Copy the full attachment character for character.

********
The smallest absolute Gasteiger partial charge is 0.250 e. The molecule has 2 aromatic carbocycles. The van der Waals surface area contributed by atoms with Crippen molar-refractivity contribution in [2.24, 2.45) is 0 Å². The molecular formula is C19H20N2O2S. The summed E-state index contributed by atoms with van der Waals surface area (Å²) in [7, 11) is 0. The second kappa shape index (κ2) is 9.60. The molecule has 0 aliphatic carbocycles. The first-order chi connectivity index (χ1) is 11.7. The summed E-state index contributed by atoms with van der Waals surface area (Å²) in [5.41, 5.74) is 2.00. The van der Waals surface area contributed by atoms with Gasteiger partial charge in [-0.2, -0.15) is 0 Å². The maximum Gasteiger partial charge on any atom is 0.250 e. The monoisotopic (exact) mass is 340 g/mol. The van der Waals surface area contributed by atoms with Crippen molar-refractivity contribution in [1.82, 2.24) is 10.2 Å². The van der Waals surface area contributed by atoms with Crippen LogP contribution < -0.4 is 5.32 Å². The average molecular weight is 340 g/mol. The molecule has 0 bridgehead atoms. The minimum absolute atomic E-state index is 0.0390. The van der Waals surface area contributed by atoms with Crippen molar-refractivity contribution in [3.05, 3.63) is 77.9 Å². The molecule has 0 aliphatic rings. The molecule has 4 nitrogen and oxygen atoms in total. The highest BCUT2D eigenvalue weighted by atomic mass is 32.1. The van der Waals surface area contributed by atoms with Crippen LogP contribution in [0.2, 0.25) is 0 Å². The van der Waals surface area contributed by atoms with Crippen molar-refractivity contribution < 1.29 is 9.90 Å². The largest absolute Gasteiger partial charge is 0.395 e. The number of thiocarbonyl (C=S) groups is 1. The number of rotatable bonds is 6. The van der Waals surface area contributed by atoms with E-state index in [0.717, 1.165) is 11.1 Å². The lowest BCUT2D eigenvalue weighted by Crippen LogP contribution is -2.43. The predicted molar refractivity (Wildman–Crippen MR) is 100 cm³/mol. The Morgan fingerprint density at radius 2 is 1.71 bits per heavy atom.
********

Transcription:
The smallest absolute Gasteiger partial charge is 0.250 e. The molecule has 2 aromatic carbocycles. The van der Waals surface area contributed by atoms with Crippen molar-refractivity contribution in [2.24, 2.45) is 0 Å². The molecular formula is C19H20N2O2S. The summed E-state index contributed by atoms with van der Waals surface area (Å²) in [7, 11) is 0. The second kappa shape index (κ2) is 9.60. The molecule has 0 aliphatic carbocycles. The first-order chi connectivity index (χ1) is 11.7. The summed E-state index contributed by atoms with van der Waals surface area (Å²) in [5.41, 5.74) is 2.00. The van der Waals surface area contributed by atoms with Gasteiger partial charge in [-0.2, -0.15) is 0 Å². The maximum Gasteiger partial charge on any atom is 0.250 e. The monoisotopic (exact) mass is 340 g/mol. The van der Waals surface area contributed by atoms with Crippen molar-refractivity contribution in [1.82, 2.24) is 10.2 Å². The van der Waals surface area contributed by atoms with Crippen LogP contribution < -0.4 is 5.32 Å². The average molecular weight is 340 g/mol. The molecule has 0 bridgehead atoms. The minimum absolute atomic E-state index is 0.0390. The van der Waals surface area contributed by atoms with Crippen molar-refractivity contribution in [3.05, 3.63) is 77.9 Å². The molecule has 0 aliphatic rings. The molecule has 4 nitrogen and oxygen atoms in total. The highest BCUT2D eigenvalue weighted by atomic mass is 32.1. The van der Waals surface area contributed by atoms with Crippen LogP contribution in [0.2, 0.25) is 0 Å². The van der Waals surface area contributed by atoms with Crippen molar-refractivity contribution < 1.29 is 9.90 Å². The largest absolute Gasteiger partial charge is 0.395 e. The number of thiocarbonyl (C=S) groups is 1. The number of rotatable bonds is 6. The van der Waals surface area contributed by atoms with E-state index in [0.717, 1.165) is 11.1 Å². The lowest BCUT2D eigenvalue weighted by Crippen LogP contribution is -2.43. The predicted molar refractivity (Wildman–Crippen MR) is 100 cm³/mol. The Morgan fingerprint density at radius 2 is 1.71 bits per heavy atom.